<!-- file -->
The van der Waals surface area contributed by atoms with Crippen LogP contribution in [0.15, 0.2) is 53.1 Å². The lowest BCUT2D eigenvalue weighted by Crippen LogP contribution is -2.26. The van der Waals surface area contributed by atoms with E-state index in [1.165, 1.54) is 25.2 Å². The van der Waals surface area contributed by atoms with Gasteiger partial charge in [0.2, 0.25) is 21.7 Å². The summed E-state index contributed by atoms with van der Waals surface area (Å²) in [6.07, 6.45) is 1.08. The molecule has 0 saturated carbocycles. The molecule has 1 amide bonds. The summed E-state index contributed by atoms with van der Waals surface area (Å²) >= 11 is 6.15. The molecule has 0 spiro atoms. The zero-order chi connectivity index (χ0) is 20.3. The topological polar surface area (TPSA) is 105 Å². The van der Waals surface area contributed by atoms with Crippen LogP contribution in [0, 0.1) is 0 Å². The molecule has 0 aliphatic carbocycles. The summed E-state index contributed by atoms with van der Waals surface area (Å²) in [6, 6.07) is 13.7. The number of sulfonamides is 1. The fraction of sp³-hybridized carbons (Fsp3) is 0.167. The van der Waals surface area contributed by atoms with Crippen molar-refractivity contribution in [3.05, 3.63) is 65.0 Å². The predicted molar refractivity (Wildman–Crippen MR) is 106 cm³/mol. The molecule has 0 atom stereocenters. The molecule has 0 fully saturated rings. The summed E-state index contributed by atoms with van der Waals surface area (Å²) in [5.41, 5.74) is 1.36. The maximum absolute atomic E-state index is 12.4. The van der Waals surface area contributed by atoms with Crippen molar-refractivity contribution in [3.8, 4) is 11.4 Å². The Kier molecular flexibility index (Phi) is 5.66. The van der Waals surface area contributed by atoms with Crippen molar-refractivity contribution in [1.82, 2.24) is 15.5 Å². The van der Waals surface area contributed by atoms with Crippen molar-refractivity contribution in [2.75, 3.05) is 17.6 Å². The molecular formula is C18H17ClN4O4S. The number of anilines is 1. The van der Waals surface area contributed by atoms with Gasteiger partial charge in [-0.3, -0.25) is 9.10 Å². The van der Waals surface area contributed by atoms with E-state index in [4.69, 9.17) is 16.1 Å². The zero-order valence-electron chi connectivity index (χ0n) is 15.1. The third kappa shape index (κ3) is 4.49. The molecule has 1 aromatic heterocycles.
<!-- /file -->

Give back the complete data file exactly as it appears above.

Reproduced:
The van der Waals surface area contributed by atoms with Crippen LogP contribution in [0.15, 0.2) is 53.1 Å². The lowest BCUT2D eigenvalue weighted by Crippen LogP contribution is -2.26. The van der Waals surface area contributed by atoms with E-state index in [1.165, 1.54) is 25.2 Å². The van der Waals surface area contributed by atoms with Gasteiger partial charge in [0.2, 0.25) is 21.7 Å². The summed E-state index contributed by atoms with van der Waals surface area (Å²) in [6.07, 6.45) is 1.08. The molecule has 0 saturated carbocycles. The molecule has 1 amide bonds. The summed E-state index contributed by atoms with van der Waals surface area (Å²) >= 11 is 6.15. The molecule has 0 spiro atoms. The zero-order chi connectivity index (χ0) is 20.3. The topological polar surface area (TPSA) is 105 Å². The van der Waals surface area contributed by atoms with Crippen LogP contribution in [0, 0.1) is 0 Å². The molecule has 0 aliphatic carbocycles. The summed E-state index contributed by atoms with van der Waals surface area (Å²) in [6, 6.07) is 13.7. The number of sulfonamides is 1. The fraction of sp³-hybridized carbons (Fsp3) is 0.167. The van der Waals surface area contributed by atoms with Crippen molar-refractivity contribution in [3.05, 3.63) is 65.0 Å². The predicted molar refractivity (Wildman–Crippen MR) is 106 cm³/mol. The molecule has 0 atom stereocenters. The molecule has 0 fully saturated rings. The summed E-state index contributed by atoms with van der Waals surface area (Å²) in [5.41, 5.74) is 1.36. The maximum absolute atomic E-state index is 12.4. The van der Waals surface area contributed by atoms with Crippen molar-refractivity contribution in [3.8, 4) is 11.4 Å². The Kier molecular flexibility index (Phi) is 5.66. The van der Waals surface area contributed by atoms with Crippen molar-refractivity contribution in [1.82, 2.24) is 15.5 Å². The van der Waals surface area contributed by atoms with Crippen molar-refractivity contribution in [2.75, 3.05) is 17.6 Å². The molecular formula is C18H17ClN4O4S. The number of anilines is 1. The van der Waals surface area contributed by atoms with Gasteiger partial charge in [-0.3, -0.25) is 9.10 Å². The van der Waals surface area contributed by atoms with E-state index in [4.69, 9.17) is 16.1 Å². The zero-order valence-electron chi connectivity index (χ0n) is 15.1. The third kappa shape index (κ3) is 4.49. The molecule has 1 aromatic heterocycles.